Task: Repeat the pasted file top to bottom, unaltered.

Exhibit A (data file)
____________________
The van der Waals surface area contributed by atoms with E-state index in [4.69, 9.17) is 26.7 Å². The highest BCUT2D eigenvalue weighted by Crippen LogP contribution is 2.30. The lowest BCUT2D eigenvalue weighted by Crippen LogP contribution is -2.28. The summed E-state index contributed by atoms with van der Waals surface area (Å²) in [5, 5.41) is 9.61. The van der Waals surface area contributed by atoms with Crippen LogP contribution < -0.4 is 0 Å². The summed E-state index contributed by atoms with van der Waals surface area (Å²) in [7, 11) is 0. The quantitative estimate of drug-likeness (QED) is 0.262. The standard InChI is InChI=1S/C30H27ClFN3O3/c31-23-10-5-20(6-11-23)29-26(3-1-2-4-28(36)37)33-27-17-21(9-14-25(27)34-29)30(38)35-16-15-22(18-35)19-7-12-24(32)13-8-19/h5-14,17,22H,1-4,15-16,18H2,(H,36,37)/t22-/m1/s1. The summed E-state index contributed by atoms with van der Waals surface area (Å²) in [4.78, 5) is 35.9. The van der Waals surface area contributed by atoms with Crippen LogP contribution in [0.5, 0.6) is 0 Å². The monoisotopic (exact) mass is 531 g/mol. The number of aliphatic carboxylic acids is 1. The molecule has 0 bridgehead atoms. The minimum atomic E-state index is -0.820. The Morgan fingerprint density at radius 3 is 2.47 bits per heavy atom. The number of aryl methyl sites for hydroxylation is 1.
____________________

The van der Waals surface area contributed by atoms with E-state index in [4.69, 9.17) is 26.7 Å². The highest BCUT2D eigenvalue weighted by Crippen LogP contribution is 2.30. The lowest BCUT2D eigenvalue weighted by Crippen LogP contribution is -2.28. The summed E-state index contributed by atoms with van der Waals surface area (Å²) in [5, 5.41) is 9.61. The van der Waals surface area contributed by atoms with Crippen LogP contribution < -0.4 is 0 Å². The summed E-state index contributed by atoms with van der Waals surface area (Å²) in [7, 11) is 0. The quantitative estimate of drug-likeness (QED) is 0.262. The standard InChI is InChI=1S/C30H27ClFN3O3/c31-23-10-5-20(6-11-23)29-26(3-1-2-4-28(36)37)33-27-17-21(9-14-25(27)34-29)30(38)35-16-15-22(18-35)19-7-12-24(32)13-8-19/h5-14,17,22H,1-4,15-16,18H2,(H,36,37)/t22-/m1/s1. The summed E-state index contributed by atoms with van der Waals surface area (Å²) in [4.78, 5) is 35.9. The van der Waals surface area contributed by atoms with Crippen LogP contribution in [0.5, 0.6) is 0 Å². The monoisotopic (exact) mass is 531 g/mol. The number of aliphatic carboxylic acids is 1. The molecule has 0 bridgehead atoms. The minimum atomic E-state index is -0.820. The Morgan fingerprint density at radius 3 is 2.47 bits per heavy atom. The number of aryl methyl sites for hydroxylation is 1.